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The Child and Nature

November 03, 2016

Taking a walk outdoors with a young child invites a very different, but nonetheless rewarding perspective. When walking with my granddaughter, the first thing I must do is to shift into what I call “Penelope time”, where our walk immediately slows to a stroll, full of important stops and starts. As we begin, I am first struck by the amazing abundance of rocks and pebbles, each one calling out to be examined and stored in every compartment of the baby stroller I am pushing. A little farther down the sidewalk, a tiny grasshopper is discovered, noticeable only by someone very compact and near to the ground. She pauses to touch it ever so gently, excited to see it jump, not once, but 3 times! Just around the corner, I point out a porch covered with elaborate fall and Halloween decorations, but the enormous sycamore leaves that have dried and fallen to the ground are far more interesting – they, too, join the rock collection at the bottom of the baby stroller. On the driveway up ahead, an empty wasp nest rests on the pavement, proving to be the greatest find of the day. More interesting than a playroom full of toys, it brings about huge excitement, and a plan is immediately made to share this discovery with classmates at school the next day.

Montessori spoke directly to the importance of children having contact with nature: “There must be provision for the child to have contact with nature; to understand and appreciate the order, the harmony and the beauty in nature.” Spoken decades ago, her views are echoed by Richard Louv, author of bestseller The Last Child in the Woods: Saving Our Children from Nature-Deficit Disorder. Louv cites urban living, homework, scheduled activities, television, electronics and “stranger-danger” as reasons for today’s child’s lack of connection to the natural world.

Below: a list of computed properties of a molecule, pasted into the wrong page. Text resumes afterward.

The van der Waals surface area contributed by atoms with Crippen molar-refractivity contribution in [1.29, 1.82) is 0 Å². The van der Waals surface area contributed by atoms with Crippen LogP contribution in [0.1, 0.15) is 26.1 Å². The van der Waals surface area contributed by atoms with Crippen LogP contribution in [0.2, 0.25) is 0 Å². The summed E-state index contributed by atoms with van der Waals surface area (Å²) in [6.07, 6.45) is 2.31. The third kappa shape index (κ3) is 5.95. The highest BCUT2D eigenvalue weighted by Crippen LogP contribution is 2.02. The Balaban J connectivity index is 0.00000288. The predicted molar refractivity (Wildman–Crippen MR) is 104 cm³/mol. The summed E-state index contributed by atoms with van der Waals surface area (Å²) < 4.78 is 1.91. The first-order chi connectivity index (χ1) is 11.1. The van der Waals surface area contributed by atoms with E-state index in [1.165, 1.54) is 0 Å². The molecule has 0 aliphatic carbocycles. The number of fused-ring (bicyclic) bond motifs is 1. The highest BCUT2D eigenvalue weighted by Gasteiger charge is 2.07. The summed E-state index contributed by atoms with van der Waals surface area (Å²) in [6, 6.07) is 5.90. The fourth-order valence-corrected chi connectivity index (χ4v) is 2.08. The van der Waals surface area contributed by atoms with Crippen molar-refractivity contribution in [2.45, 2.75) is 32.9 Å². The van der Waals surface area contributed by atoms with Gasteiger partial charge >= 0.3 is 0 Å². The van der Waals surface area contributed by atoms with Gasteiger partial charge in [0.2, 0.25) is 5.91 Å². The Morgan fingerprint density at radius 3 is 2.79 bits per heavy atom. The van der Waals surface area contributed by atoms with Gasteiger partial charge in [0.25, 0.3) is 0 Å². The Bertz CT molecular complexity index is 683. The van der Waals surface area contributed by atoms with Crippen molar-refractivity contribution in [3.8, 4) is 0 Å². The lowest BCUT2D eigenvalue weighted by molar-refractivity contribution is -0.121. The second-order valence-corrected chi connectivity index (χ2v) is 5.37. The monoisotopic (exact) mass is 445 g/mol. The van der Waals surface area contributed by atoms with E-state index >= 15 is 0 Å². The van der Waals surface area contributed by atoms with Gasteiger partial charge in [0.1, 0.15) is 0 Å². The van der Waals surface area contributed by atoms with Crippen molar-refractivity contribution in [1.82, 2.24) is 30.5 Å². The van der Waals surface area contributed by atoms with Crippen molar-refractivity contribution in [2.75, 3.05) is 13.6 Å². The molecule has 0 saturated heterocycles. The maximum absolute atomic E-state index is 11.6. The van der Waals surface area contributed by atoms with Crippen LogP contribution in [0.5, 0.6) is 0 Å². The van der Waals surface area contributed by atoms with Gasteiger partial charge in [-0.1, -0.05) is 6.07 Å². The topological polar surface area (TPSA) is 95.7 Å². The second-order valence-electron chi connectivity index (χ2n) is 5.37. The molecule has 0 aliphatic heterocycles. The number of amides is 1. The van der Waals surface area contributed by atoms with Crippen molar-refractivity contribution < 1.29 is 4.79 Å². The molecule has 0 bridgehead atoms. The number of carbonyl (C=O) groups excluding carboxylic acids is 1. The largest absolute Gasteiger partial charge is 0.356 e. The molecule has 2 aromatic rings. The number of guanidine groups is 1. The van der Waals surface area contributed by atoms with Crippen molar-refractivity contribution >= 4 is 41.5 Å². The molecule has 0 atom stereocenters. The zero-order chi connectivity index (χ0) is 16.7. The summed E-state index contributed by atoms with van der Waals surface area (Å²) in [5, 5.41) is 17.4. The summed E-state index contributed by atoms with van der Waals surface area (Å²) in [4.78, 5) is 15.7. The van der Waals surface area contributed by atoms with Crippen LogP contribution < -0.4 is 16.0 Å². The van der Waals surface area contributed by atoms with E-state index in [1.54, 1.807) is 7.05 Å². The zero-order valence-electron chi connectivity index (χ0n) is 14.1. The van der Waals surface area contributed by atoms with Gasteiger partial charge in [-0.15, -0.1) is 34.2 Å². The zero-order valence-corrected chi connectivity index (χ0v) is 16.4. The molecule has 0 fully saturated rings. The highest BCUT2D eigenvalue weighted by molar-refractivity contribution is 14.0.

Through his 15-year study of the relationship between humans and nature, Louv observes that “nature calms us, helps us focus, and excites our senses.” Additional research has shown that contact with nature supports the psychological well-being of children and reduces the symptoms of Attention-Deficit Disorder. Studies of children with access to school settings similar to Montessori’s “outdoor classroom” have also reported academic gains, as well as improvement in problem-solving and critical thinking skills.

As an investment in the health of our children and their future stewardship of the Earth, Louv encourages us as parents and educators to launch a “NO CHILD LEFT INSIDE MOVEMENT”. In Montessori’s words,

“Let the children be free; encourage them; let them run outside when it is raining; let them remove their shoes when they find a puddle of water; and, when the grass of the meadows is damp with dew, let them run on it and trample it with their bare feet; let them rest peacefully when a tree invites them to sleep beneath its shade; let them shout and laugh when the sun wakes them in the morning as it wakes every living creature that divides its day between waking and sleeping.”


The Last Child in the Woods: Saving Our Children from Nature-Deficit Disorder, by Richard Louv A Classroom without Walls – Deepening Children’s Connections with Nature

www. montessoriservices .com/ideas-insights : Daddy What Does a Forest Look Like?

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